Passengers often avoid paying the fare by exiting at Tompkinsville, and taking a short walk to the St. George ferry terminal. The MTA is considering installing high entrance/exit turnstiles (HEETs) at Tompkinsville. Some St. George-bound trains skip Tompkinsville to prevent people from exiting there.
Fare is also payable by MetroCard. Since this card enables free transfers for a continuing ride on the subway and bus systems, for many more riders there is effectively no fare at all for riding SIR. Because of this, the SIR's farebox recovery ratio in 2001 was 0.16—that is, for every dollar of expense, 16 cents was recovered in fares, the lowest ratio of MTA agencies.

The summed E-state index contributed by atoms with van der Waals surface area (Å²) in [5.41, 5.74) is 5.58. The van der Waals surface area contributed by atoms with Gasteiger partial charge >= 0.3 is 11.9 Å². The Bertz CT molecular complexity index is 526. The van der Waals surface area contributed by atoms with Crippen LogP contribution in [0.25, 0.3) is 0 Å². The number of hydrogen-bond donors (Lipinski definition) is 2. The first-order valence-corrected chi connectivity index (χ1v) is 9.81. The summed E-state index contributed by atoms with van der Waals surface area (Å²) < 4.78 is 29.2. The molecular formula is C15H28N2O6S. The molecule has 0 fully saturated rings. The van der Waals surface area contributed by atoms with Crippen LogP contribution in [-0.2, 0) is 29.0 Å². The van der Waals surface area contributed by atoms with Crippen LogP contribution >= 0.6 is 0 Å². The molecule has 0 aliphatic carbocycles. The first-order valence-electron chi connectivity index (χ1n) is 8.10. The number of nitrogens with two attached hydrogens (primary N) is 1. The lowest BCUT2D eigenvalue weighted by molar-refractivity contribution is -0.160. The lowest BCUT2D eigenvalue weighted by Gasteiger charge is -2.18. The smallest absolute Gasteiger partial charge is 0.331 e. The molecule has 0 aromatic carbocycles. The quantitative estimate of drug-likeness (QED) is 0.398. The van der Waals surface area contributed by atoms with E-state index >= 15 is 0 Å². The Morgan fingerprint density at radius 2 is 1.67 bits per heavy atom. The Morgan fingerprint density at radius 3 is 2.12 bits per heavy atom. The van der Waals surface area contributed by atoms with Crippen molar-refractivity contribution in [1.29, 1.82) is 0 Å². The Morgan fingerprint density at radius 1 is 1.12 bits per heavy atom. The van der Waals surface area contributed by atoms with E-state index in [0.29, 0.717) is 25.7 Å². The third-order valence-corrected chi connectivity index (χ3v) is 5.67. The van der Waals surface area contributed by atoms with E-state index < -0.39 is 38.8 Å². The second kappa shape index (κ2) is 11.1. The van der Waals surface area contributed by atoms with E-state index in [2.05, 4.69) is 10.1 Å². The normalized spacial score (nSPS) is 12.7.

Operating stations Edit
- Ball Park (Richmond County Bank Ballpark)
- St. George (Staten Island Ferry Terminal)
- Old Town (formerly Old Town Road)
- Dongan Hills
- Jefferson Avenue
- Grant City
- New Dorp
- Oakwood Heights
- Bay Terrace
- Great Kills (formerly Gifford's)
- Huguenot (formerly Huguenot Park)
- Prince's Bay
- Pleasant Plains
- Richmond Valley
- Nassau (named for the Nassau Smelting factory that once stood nearby)
- Arthur Kill Road
- Atlantic (named for the Atlantic Terracotta Company that once stood nearby)
Ball Park is open only for events at the minor league park and is served either by trains that run from St. George as a shuttle, or trains that stop at every stop except St. George.
Nassau and Atlantic are going to be replaced by a new ADA-compliant station between the two, with its proposed name being Arthur Kill Road, named for its location.